As of July 1 of this year, it will be impossible to place Russian citizens in jail for more than two full days without first obtaining an official court order. Russia´s Constitutional Court on March 14 asserted its superiority in this matter relative to the power of prosecutors, who previously had the ability to jail persons suspected of crimes without the permission of a judicial body. The court recognized as unconstitutional all clauses in the Code of Criminal Procedure that confer the authority to make arrests on the Prosecutor´s Office, and ordered that authority removed. In doing this, they are implementing one of the most central of the reforms planned for Russia´s judicial system several years ahead of the scheduled date.
The decision was brought about as a result of complaints lodged by three people who had been placed under arrest without any court authorization. Somehow, their complaints found their way, Kafka-like, through the country´s Byzantine bureaucratic system and precipitated the court´s decision. The ruling puts into effect Article 22-2 of the Constitution of the Russian Federation, which originally was not planned to be implemented for several more years, pending the approval of the new Code of Criminal Procedure.
The newspaper Kommersant called the decision a "revolution," and its use of this term was not simple hyperbole. This is an even bigger deal than it sounds, especially in the context of broader reforms, such as the push on the part of President Vladimir Putin to establish trial by jury throughout Russia. Russia´s experience with liberal judicial models like those prevalent in various forms in Western countries has not been an extensive one, to say the least. The Russian state has always been characterized by top-down, authoritarian decision-making, and this goes for the judicial system as much as for any other aspect of the governmental apparatus. Under the tsars - who possessed, after all, the largest secret-police apparatus in the Europe of their day - ultimately the will of the absolute autocrat was law. This of course is something that reached its apex under the aegis of the all-powerful Stalinist Soviet state, in which, as was the case in most things, authority for arresting and/or convicting people ultimately devolved onto the state apparatus. The arbitrariness and political and/or ideological motivation for such arrests and the corresponding punishments were notorious; a kind of judicial version of the command economy.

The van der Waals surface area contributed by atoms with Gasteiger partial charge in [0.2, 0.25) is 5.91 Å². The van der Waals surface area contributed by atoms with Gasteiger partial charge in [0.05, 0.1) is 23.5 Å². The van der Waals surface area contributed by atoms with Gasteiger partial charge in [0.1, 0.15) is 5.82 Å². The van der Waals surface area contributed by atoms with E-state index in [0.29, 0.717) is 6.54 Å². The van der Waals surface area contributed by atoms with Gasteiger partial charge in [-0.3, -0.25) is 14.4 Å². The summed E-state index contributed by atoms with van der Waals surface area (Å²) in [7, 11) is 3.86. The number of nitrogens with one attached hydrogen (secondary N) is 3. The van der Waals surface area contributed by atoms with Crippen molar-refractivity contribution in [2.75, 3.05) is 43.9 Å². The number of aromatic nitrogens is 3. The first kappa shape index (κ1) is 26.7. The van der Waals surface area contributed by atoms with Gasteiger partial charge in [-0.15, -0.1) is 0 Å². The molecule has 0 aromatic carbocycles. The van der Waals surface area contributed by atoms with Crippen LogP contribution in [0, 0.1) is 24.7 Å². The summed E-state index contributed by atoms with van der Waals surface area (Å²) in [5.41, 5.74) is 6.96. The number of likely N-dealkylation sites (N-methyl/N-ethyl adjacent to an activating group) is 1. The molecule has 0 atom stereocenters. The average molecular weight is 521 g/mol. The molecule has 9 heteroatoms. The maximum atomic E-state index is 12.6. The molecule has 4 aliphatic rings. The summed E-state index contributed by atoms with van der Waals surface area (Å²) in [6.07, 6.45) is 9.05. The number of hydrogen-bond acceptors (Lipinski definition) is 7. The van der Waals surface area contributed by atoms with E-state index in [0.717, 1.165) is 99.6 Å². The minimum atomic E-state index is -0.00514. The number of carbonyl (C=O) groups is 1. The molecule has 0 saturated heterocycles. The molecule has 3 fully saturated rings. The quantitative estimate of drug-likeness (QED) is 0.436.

As liberals at home and abroad are fond of pointing out, Russia´s current legal system reflects the legacy of centuries of authoritarian heavy-handedness. Targeting certain people as criminals for political reasons on legal grounds that are dubious at best, as seems to be the case in such high-profile events as the Grigory Pasko trial. This goes along with a general inefficiency and a peculiar blend of arbitrariness and inflexibility - as when, for instance, it is widely seen as possible to bribe your way out of almost everything short of capital murder in Moscow, but a poor kholhoz worker can go to jail for stealing a goose, as has famously happened.
The reforms come at a time in which Russia is suffering from a very high crime rate. Though Russia is no longer the world leader in per-capita incarceration (that dubious distinction having been snatched up by the United States in the 1990s), it still occupies the No. 2 slot. It is no secret that the problems of Russia´s criminal-justice system need to be addressed in all sorts of ways.
The new reforms are intended to foster a greater role for the citizenry in general in the judicial process and reduce the powers of judges and prosecutors. Hopefully, this will lead to a situation in which law-enforcement is more a matter of actually enforcing laws and less of arbitrary, willful application of force.
The decision was greeted enthusiastically by many legal professionals, including a lawyer, Boris Kuznetsov, who the newspaper Mir Novosti cited as saying he would like to "smother" the members of the Constitutional Court with kisses for having made the decision. While Kuznetsov´s choice of words might have expressed a trifle more intimacy than many of his colleagues would probably be willing to express, the new legislation was greeted by many with applause.